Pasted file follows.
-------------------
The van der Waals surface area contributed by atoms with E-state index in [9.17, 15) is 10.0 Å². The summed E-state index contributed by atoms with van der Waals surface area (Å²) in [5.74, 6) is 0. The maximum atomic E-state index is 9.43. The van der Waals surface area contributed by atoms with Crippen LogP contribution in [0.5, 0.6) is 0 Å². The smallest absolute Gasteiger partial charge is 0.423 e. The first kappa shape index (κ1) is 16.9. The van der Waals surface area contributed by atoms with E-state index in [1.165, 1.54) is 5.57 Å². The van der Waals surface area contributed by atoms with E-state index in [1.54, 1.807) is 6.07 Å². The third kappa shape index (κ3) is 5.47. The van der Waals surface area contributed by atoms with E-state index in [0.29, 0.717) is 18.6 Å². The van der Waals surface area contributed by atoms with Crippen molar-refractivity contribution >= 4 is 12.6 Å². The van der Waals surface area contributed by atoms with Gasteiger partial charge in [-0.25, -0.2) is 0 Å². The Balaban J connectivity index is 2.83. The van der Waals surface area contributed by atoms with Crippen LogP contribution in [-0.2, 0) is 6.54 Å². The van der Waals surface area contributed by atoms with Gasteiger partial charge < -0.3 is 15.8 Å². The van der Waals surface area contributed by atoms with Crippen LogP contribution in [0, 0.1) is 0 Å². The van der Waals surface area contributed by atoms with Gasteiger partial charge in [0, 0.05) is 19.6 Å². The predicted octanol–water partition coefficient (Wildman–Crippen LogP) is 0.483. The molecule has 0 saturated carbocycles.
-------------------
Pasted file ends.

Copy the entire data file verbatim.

The van der Waals surface area contributed by atoms with E-state index in [9.17, 15) is 10.0 Å². The summed E-state index contributed by atoms with van der Waals surface area (Å²) in [5.74, 6) is 0. The maximum atomic E-state index is 9.43. The van der Waals surface area contributed by atoms with Crippen LogP contribution in [0.5, 0.6) is 0 Å². The smallest absolute Gasteiger partial charge is 0.423 e. The first kappa shape index (κ1) is 16.9. The van der Waals surface area contributed by atoms with E-state index in [1.165, 1.54) is 5.57 Å². The van der Waals surface area contributed by atoms with E-state index in [1.54, 1.807) is 6.07 Å². The third kappa shape index (κ3) is 5.47. The van der Waals surface area contributed by atoms with E-state index in [0.29, 0.717) is 18.6 Å². The van der Waals surface area contributed by atoms with Crippen molar-refractivity contribution >= 4 is 12.6 Å². The van der Waals surface area contributed by atoms with Gasteiger partial charge in [-0.25, -0.2) is 0 Å². The Balaban J connectivity index is 2.83. The van der Waals surface area contributed by atoms with Crippen LogP contribution in [-0.2, 0) is 6.54 Å². The van der Waals surface area contributed by atoms with Gasteiger partial charge < -0.3 is 15.8 Å². The van der Waals surface area contributed by atoms with Crippen LogP contribution in [0, 0.1) is 0 Å². The van der Waals surface area contributed by atoms with Gasteiger partial charge in [0, 0.05) is 19.6 Å². The predicted octanol–water partition coefficient (Wildman–Crippen LogP) is 0.483. The molecule has 0 saturated carbocycles.